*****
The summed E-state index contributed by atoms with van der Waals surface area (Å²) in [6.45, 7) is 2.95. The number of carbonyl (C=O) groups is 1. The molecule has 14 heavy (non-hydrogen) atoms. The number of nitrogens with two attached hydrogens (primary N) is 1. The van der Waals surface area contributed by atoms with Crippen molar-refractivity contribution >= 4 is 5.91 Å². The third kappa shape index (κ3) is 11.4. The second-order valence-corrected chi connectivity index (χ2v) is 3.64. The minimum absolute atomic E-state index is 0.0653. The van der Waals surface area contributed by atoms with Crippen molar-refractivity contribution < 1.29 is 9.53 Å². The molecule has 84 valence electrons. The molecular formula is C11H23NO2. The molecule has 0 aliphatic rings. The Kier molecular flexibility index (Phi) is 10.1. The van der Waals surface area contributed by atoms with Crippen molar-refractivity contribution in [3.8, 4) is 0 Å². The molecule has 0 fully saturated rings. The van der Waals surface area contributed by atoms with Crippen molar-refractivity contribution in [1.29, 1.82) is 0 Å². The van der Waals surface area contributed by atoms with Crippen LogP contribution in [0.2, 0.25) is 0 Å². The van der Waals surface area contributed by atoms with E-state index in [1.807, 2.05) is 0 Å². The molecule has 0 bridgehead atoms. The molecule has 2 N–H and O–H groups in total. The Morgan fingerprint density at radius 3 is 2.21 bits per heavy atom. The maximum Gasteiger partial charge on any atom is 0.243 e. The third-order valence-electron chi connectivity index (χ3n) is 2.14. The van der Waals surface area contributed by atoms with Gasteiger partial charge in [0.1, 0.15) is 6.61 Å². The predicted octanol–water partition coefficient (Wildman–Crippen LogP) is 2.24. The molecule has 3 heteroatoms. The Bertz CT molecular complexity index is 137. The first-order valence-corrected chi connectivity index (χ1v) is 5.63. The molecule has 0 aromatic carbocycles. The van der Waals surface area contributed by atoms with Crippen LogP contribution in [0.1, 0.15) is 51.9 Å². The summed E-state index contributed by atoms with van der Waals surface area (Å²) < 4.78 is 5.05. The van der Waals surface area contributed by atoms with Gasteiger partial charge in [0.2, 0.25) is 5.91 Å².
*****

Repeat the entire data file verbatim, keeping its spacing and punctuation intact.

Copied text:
The summed E-state index contributed by atoms with van der Waals surface area (Å²) in [6.45, 7) is 2.95. The number of carbonyl (C=O) groups is 1. The molecule has 14 heavy (non-hydrogen) atoms. The number of nitrogens with two attached hydrogens (primary N) is 1. The van der Waals surface area contributed by atoms with Crippen molar-refractivity contribution >= 4 is 5.91 Å². The third kappa shape index (κ3) is 11.4. The second-order valence-corrected chi connectivity index (χ2v) is 3.64. The minimum absolute atomic E-state index is 0.0653. The van der Waals surface area contributed by atoms with Crippen molar-refractivity contribution < 1.29 is 9.53 Å². The molecule has 84 valence electrons. The molecular formula is C11H23NO2. The molecule has 0 aliphatic rings. The Kier molecular flexibility index (Phi) is 10.1. The van der Waals surface area contributed by atoms with Crippen molar-refractivity contribution in [3.8, 4) is 0 Å². The molecule has 0 fully saturated rings. The van der Waals surface area contributed by atoms with Crippen molar-refractivity contribution in [1.29, 1.82) is 0 Å². The van der Waals surface area contributed by atoms with Crippen LogP contribution in [0.2, 0.25) is 0 Å². The van der Waals surface area contributed by atoms with E-state index in [1.807, 2.05) is 0 Å². The molecule has 0 bridgehead atoms. The molecule has 2 N–H and O–H groups in total. The Morgan fingerprint density at radius 3 is 2.21 bits per heavy atom. The maximum Gasteiger partial charge on any atom is 0.243 e. The third-order valence-electron chi connectivity index (χ3n) is 2.14. The van der Waals surface area contributed by atoms with Gasteiger partial charge in [0.1, 0.15) is 6.61 Å². The predicted octanol–water partition coefficient (Wildman–Crippen LogP) is 2.24. The molecule has 3 heteroatoms. The Bertz CT molecular complexity index is 137. The first-order valence-corrected chi connectivity index (χ1v) is 5.63. The molecule has 0 aromatic carbocycles. The van der Waals surface area contributed by atoms with Crippen LogP contribution in [0.1, 0.15) is 51.9 Å². The summed E-state index contributed by atoms with van der Waals surface area (Å²) < 4.78 is 5.05. The van der Waals surface area contributed by atoms with Gasteiger partial charge in [0.2, 0.25) is 5.91 Å².